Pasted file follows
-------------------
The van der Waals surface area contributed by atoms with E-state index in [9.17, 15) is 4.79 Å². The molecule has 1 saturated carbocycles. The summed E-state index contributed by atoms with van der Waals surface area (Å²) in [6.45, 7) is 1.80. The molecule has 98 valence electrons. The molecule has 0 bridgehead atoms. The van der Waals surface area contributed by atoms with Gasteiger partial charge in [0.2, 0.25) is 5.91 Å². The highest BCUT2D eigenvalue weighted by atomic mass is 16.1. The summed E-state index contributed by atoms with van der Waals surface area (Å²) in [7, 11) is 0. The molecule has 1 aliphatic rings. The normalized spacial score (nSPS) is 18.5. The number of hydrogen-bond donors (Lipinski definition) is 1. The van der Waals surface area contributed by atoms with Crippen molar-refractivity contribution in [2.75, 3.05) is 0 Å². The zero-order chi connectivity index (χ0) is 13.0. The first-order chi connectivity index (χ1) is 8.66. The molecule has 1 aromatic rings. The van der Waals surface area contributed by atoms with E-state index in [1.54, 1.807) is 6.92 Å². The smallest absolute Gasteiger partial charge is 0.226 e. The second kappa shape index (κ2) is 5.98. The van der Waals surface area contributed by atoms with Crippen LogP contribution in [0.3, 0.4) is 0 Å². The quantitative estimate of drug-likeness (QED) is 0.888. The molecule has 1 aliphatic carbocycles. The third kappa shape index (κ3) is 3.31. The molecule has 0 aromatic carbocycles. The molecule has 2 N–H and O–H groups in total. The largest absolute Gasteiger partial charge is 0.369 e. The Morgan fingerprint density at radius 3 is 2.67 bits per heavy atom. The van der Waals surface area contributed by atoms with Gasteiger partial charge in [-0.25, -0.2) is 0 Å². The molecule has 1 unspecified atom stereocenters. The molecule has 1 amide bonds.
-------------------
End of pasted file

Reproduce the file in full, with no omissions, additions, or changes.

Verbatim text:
The van der Waals surface area contributed by atoms with E-state index in [9.17, 15) is 4.79 Å². The molecule has 1 saturated carbocycles. The summed E-state index contributed by atoms with van der Waals surface area (Å²) in [6.45, 7) is 1.80. The molecule has 98 valence electrons. The molecule has 0 bridgehead atoms. The van der Waals surface area contributed by atoms with Gasteiger partial charge in [0.2, 0.25) is 5.91 Å². The highest BCUT2D eigenvalue weighted by atomic mass is 16.1. The summed E-state index contributed by atoms with van der Waals surface area (Å²) in [7, 11) is 0. The molecule has 1 aliphatic rings. The normalized spacial score (nSPS) is 18.5. The number of hydrogen-bond donors (Lipinski definition) is 1. The van der Waals surface area contributed by atoms with Crippen molar-refractivity contribution in [2.75, 3.05) is 0 Å². The zero-order chi connectivity index (χ0) is 13.0. The first-order chi connectivity index (χ1) is 8.66. The molecule has 1 aromatic rings. The van der Waals surface area contributed by atoms with E-state index in [1.54, 1.807) is 6.92 Å². The smallest absolute Gasteiger partial charge is 0.226 e. The second kappa shape index (κ2) is 5.98. The van der Waals surface area contributed by atoms with Crippen LogP contribution in [0.3, 0.4) is 0 Å². The quantitative estimate of drug-likeness (QED) is 0.888. The molecule has 1 aliphatic carbocycles. The third kappa shape index (κ3) is 3.31. The molecule has 0 aromatic carbocycles. The molecule has 2 N–H and O–H groups in total. The largest absolute Gasteiger partial charge is 0.369 e. The Morgan fingerprint density at radius 3 is 2.67 bits per heavy atom. The van der Waals surface area contributed by atoms with Gasteiger partial charge in [-0.25, -0.2) is 0 Å². The molecule has 1 unspecified atom stereocenters. The molecule has 1 amide bonds.